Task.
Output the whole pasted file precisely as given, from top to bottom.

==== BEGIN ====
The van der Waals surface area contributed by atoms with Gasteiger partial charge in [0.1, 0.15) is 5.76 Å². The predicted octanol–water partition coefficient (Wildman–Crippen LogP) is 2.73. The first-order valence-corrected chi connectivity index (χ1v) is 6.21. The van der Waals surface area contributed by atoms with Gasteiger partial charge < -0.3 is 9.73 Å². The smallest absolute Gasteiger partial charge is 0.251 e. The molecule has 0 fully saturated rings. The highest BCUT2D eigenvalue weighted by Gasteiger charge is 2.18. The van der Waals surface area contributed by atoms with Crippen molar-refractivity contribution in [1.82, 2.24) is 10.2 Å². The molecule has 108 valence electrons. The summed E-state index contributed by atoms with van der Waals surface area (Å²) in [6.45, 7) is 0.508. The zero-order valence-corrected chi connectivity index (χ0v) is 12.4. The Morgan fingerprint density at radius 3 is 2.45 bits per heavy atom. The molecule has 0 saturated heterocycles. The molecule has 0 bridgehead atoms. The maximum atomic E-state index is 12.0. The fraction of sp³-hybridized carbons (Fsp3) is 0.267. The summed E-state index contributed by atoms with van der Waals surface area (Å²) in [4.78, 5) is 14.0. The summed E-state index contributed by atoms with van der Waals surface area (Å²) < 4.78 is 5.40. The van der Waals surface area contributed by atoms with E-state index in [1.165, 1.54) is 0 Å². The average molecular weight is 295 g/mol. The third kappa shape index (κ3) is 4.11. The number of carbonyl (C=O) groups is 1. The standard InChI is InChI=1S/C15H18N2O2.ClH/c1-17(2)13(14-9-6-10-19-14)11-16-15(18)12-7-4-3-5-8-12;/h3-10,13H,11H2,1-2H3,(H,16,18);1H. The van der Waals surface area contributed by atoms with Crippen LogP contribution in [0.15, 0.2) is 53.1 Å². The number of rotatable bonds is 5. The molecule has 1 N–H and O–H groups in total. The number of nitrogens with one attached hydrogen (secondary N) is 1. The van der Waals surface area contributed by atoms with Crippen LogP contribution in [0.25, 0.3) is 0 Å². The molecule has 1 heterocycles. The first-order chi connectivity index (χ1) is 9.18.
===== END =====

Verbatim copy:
The van der Waals surface area contributed by atoms with Gasteiger partial charge in [0.1, 0.15) is 5.76 Å². The predicted octanol–water partition coefficient (Wildman–Crippen LogP) is 2.73. The first-order valence-corrected chi connectivity index (χ1v) is 6.21. The van der Waals surface area contributed by atoms with Gasteiger partial charge < -0.3 is 9.73 Å². The smallest absolute Gasteiger partial charge is 0.251 e. The molecule has 0 fully saturated rings. The highest BCUT2D eigenvalue weighted by Gasteiger charge is 2.18. The van der Waals surface area contributed by atoms with Crippen molar-refractivity contribution in [1.82, 2.24) is 10.2 Å². The molecule has 108 valence electrons. The summed E-state index contributed by atoms with van der Waals surface area (Å²) in [6.45, 7) is 0.508. The zero-order valence-corrected chi connectivity index (χ0v) is 12.4. The Morgan fingerprint density at radius 3 is 2.45 bits per heavy atom. The molecule has 0 saturated heterocycles. The molecule has 0 bridgehead atoms. The maximum atomic E-state index is 12.0. The fraction of sp³-hybridized carbons (Fsp3) is 0.267. The summed E-state index contributed by atoms with van der Waals surface area (Å²) in [4.78, 5) is 14.0. The summed E-state index contributed by atoms with van der Waals surface area (Å²) < 4.78 is 5.40. The van der Waals surface area contributed by atoms with E-state index in [1.165, 1.54) is 0 Å². The average molecular weight is 295 g/mol. The third kappa shape index (κ3) is 4.11. The number of carbonyl (C=O) groups is 1. The standard InChI is InChI=1S/C15H18N2O2.ClH/c1-17(2)13(14-9-6-10-19-14)11-16-15(18)12-7-4-3-5-8-12;/h3-10,13H,11H2,1-2H3,(H,16,18);1H. The van der Waals surface area contributed by atoms with Crippen LogP contribution in [0.15, 0.2) is 53.1 Å². The number of rotatable bonds is 5. The molecule has 1 N–H and O–H groups in total. The number of nitrogens with one attached hydrogen (secondary N) is 1. The van der Waals surface area contributed by atoms with Crippen LogP contribution in [0.25, 0.3) is 0 Å². The molecule has 1 heterocycles. The first-order chi connectivity index (χ1) is 9.18.